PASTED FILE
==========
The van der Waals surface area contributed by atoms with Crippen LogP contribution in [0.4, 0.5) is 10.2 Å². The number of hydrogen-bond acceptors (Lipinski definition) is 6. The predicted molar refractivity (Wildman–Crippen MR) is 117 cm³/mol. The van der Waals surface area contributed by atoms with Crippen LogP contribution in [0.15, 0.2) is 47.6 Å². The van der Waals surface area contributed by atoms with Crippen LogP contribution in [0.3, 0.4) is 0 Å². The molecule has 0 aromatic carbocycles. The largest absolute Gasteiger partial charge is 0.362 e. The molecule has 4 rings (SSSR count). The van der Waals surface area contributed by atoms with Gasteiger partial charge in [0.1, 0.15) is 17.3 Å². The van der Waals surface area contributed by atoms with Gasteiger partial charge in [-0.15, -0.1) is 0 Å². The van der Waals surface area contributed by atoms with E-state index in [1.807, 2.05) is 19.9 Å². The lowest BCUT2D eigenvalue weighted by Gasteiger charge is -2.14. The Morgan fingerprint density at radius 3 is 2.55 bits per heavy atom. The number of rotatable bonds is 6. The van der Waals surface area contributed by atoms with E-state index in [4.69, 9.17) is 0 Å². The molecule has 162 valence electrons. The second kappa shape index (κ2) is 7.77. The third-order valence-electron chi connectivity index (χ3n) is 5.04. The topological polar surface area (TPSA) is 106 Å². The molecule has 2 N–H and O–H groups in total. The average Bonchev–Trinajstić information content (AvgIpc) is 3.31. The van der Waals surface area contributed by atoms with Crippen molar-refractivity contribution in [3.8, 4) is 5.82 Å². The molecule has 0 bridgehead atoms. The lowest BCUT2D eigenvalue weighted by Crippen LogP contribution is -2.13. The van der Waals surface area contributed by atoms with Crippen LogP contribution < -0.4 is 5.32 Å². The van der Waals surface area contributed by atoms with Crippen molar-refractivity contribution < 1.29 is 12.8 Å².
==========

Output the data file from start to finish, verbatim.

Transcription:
The van der Waals surface area contributed by atoms with Crippen LogP contribution in [0.4, 0.5) is 10.2 Å². The number of hydrogen-bond acceptors (Lipinski definition) is 6. The predicted molar refractivity (Wildman–Crippen MR) is 117 cm³/mol. The van der Waals surface area contributed by atoms with Crippen LogP contribution in [0.15, 0.2) is 47.6 Å². The van der Waals surface area contributed by atoms with Crippen LogP contribution in [0.3, 0.4) is 0 Å². The molecule has 0 aromatic carbocycles. The largest absolute Gasteiger partial charge is 0.362 e. The molecule has 4 rings (SSSR count). The van der Waals surface area contributed by atoms with Gasteiger partial charge in [0.1, 0.15) is 17.3 Å². The van der Waals surface area contributed by atoms with Gasteiger partial charge in [-0.15, -0.1) is 0 Å². The van der Waals surface area contributed by atoms with E-state index in [1.807, 2.05) is 19.9 Å². The lowest BCUT2D eigenvalue weighted by Gasteiger charge is -2.14. The Morgan fingerprint density at radius 3 is 2.55 bits per heavy atom. The number of rotatable bonds is 6. The van der Waals surface area contributed by atoms with E-state index in [4.69, 9.17) is 0 Å². The molecule has 162 valence electrons. The second kappa shape index (κ2) is 7.77. The third-order valence-electron chi connectivity index (χ3n) is 5.04. The topological polar surface area (TPSA) is 106 Å². The molecule has 2 N–H and O–H groups in total. The average Bonchev–Trinajstić information content (AvgIpc) is 3.31. The van der Waals surface area contributed by atoms with Crippen molar-refractivity contribution in [3.8, 4) is 5.82 Å². The molecule has 0 bridgehead atoms. The lowest BCUT2D eigenvalue weighted by Crippen LogP contribution is -2.13. The van der Waals surface area contributed by atoms with Crippen LogP contribution < -0.4 is 5.32 Å². The van der Waals surface area contributed by atoms with Crippen molar-refractivity contribution < 1.29 is 12.8 Å².